Figurative language is a form of expression that uses nonliteral meanings to convey a more abstract meaning or message. There are many types, including: similes, metaphors, idioms, hyperboles, and personification.
Speech-language pathologists (SLPs) are responsible for assessing, diagnosing, and treating communication and swallowing disorders for individuals of all ages. SLPs are often referred to as speech therapists.
Wordless videos for the holiday season! They are used most often in our speech therapy sessions but are purposeful for a variety of educational activities and settings! They are a fun, easy material that can be used to target a variety of skills, or just watch for your own entertainment.
AAC group therapy serves as a great way to promote a variety of communication modalities with multiple individuals at once. Group programming encourages natural, social exchanges and members can also benefit from observing others who are using different forms of AAC.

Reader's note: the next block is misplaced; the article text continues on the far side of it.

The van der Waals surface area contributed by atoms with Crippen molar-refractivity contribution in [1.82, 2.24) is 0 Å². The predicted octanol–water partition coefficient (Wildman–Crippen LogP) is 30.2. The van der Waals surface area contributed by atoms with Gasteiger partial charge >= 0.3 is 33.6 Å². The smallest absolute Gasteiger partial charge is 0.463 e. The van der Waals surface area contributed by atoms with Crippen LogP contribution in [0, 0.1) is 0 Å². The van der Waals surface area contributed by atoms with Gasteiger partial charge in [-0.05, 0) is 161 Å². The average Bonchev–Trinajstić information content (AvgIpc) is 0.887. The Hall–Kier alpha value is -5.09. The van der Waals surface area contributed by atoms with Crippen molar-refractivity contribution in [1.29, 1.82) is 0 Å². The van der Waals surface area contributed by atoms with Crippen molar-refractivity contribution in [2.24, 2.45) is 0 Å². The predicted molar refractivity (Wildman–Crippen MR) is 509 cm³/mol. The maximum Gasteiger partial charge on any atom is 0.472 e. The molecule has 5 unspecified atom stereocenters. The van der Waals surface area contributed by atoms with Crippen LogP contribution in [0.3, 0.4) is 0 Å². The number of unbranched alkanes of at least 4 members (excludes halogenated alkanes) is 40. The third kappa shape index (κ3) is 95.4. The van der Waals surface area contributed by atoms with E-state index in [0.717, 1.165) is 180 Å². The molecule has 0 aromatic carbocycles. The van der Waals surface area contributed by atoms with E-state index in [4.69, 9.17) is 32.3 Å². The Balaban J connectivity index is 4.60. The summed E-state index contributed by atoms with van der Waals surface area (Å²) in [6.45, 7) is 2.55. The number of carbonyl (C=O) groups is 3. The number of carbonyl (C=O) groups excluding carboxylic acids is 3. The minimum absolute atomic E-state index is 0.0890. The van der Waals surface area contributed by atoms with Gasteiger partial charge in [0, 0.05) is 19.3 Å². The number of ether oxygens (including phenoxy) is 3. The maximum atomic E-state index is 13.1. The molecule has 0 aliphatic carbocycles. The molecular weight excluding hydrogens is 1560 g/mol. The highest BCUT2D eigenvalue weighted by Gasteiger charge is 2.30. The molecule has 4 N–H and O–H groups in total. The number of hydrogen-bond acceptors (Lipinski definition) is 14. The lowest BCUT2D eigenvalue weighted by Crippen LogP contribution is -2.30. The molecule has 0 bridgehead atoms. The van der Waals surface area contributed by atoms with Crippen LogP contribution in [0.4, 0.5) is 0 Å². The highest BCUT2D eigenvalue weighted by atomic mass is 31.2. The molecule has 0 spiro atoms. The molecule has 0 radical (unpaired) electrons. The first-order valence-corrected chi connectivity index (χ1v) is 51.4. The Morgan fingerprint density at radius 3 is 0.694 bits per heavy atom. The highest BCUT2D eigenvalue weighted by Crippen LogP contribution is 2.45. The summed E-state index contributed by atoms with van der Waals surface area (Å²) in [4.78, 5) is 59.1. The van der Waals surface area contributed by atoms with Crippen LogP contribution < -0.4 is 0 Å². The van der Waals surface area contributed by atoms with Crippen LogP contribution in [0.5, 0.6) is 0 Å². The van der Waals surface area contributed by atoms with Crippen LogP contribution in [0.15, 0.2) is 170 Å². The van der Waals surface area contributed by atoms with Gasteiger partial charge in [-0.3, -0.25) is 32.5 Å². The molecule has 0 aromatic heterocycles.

Play skills are significant when it comes to a child’s speech and language development. Play provides some of the earliest opportunities for a child to develop social skills and to form symbolic relationships. These areas serve for later developing higher-level language functions.
Expressive language is the language that we produce or use to communicate messages. One’s primary expressive language system can look different depending on the individual. We will talk about how phonology, morphology, syntax, semantics, and pragmatics play a role in expressive language.